Understanding adherence to ankle-foot orthoses, an application of the theory of planned behaviour

Student thesis: Doctoral Thesis


Ankle-foot orthoses (AFOs) are used to manage mobility disability in a wide range of conditions such as stroke, multiple sclerosis, arthritis, and trauma. However, sub-optimal adherence has been identified as a major concern. Poor adherence to AFOs may result in diminished physical and mental health outcomes, and is also an inefficient use of scarce resource. In addition, little is known about the extent of use of AFOs in the longer term. Therefore, this thesis set out to initially understand the prevalence of adherence to AFOs, and the relationship between adherence to AFOs and health and functioning outcomes.;The International Classification of Functioning Disability and Health (ICF, WHO, 2001) was used as a framework to define health outcomes. The first investigation was a cross-sectional survey, conducted with 157 participants from NHS Greater Glasgow and Clyde, who had been prescribed an AFO for a range of conditions. The adherence rate to use of AFOs as recommended was 56%. This study demonstrated that AFO use as recommended was associated with better physical and mental health outcomes.;Therefore, an understanding of potentially modifiable factors, which can improve adherence to AFOs, offers an alternative method of optimising outcomes of AFO use.;The Medical Research Council's framework for complex interventions (Craig et al., 2013) identifies the need for theory-driven research to inform interventions. Consequently, this thesis used a theoretical approach to attempt to understand adherence to orthoses. Firstly, the Theory of Planned Behaviour (TPB, Ajzen, 1991) was identified as a potentially appropriate model. Then, a meta-analysis was conducted, which drew on the wider health adherence literature, to review the efficacy of the TPB in understanding health adherence behaviours in conditions, which may give rise to an orthotic intervention.;This found that the TPB accounted for 28.3% of the variance in intentions and 14% of the variance in adherence behaviours. Attitudes and Perceived Behavioural Control (PBC) were significant predictors of intention, and intention was a significant predictor of behaviour. In line with the TPB, intention mediated the effects of attitude and PBC on behaviour. This suggested the TPB might offer a useful model to investigate adherence to AFOs.;This thesis then applied the TPB to modelling AFO use in people with stroke. Stroke was selected as the focus of this investigation, as it is the leading cause of acquired adult disability worldwide (McGrath, Canavan, & O'Donnell, 2018), and, in the first study, was identified as the most common condition for which an AFO is prescribed. In addition, Scotland has a high incidence of stroke, compared to other UK nations, and improving the treatment and care of stroke is a clinical priority (Scottish Government, 2014a).;In order to conduct a TPB investigation, firstly, a beliefs elicitation study was conducted with 13 participants who had been prescribed an AFO by NHS Lanarkshire following stroke. This study enabled elicitation of attitudinal, normative and control beliefs, in line with the TPB model.;Participants reported more advantages compared to disadvantages of using AFOs, suggesting that they had a generally positive attitude towards AFO use. The most commonly stated advantages were 'increased mobility' and 'supports the position of the leg or foot'. The most common disadvantage detailed was 'discomfort', followed by 'problems with footwear size' and 'problems with footwear style'. Participants also identified a far greater number of people who would approve of AFO use, compared to people who would disapprove of AFO use suggesting that support for use of AFOs from a wide range of normative groups is high.;Family and health professionals were the most frequently elicited supporti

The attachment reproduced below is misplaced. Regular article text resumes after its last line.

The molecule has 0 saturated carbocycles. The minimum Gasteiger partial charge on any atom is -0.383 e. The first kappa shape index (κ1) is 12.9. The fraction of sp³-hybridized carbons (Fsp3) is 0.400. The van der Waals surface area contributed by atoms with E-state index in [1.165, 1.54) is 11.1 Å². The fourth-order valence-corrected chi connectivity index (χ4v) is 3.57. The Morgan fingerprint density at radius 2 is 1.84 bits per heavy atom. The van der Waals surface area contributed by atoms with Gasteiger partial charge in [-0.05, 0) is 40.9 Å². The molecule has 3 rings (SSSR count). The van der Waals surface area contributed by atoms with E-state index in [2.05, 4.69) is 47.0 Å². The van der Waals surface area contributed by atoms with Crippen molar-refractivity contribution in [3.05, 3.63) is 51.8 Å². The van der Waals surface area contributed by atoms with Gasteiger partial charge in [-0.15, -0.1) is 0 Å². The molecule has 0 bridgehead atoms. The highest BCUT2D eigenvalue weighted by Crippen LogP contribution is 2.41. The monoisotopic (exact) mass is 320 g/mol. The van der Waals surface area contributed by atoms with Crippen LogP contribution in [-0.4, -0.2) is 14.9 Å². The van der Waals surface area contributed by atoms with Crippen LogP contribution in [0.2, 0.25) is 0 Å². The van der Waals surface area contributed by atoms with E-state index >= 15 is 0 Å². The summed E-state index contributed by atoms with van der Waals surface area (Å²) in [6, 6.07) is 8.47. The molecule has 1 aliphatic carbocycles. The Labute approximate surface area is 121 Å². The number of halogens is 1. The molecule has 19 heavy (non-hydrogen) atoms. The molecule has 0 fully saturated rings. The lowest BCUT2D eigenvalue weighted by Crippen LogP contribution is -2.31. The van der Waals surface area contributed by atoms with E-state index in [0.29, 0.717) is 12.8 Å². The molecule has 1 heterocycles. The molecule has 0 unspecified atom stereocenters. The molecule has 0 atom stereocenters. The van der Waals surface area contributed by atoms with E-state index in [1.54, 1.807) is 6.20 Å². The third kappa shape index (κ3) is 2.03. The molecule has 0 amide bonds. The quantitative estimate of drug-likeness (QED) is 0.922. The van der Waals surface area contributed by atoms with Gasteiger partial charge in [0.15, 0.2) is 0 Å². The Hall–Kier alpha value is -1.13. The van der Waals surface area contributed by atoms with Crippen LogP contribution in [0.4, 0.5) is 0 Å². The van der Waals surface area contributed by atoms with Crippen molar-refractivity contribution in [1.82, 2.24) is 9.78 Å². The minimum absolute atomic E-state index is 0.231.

Date of Award26 Sep 2019
Original languageEnglish
Awarding Institution
  • University Of Strathclyde
SupervisorSusan Rasmussen (Supervisor) & Mark Elliott (Supervisor)

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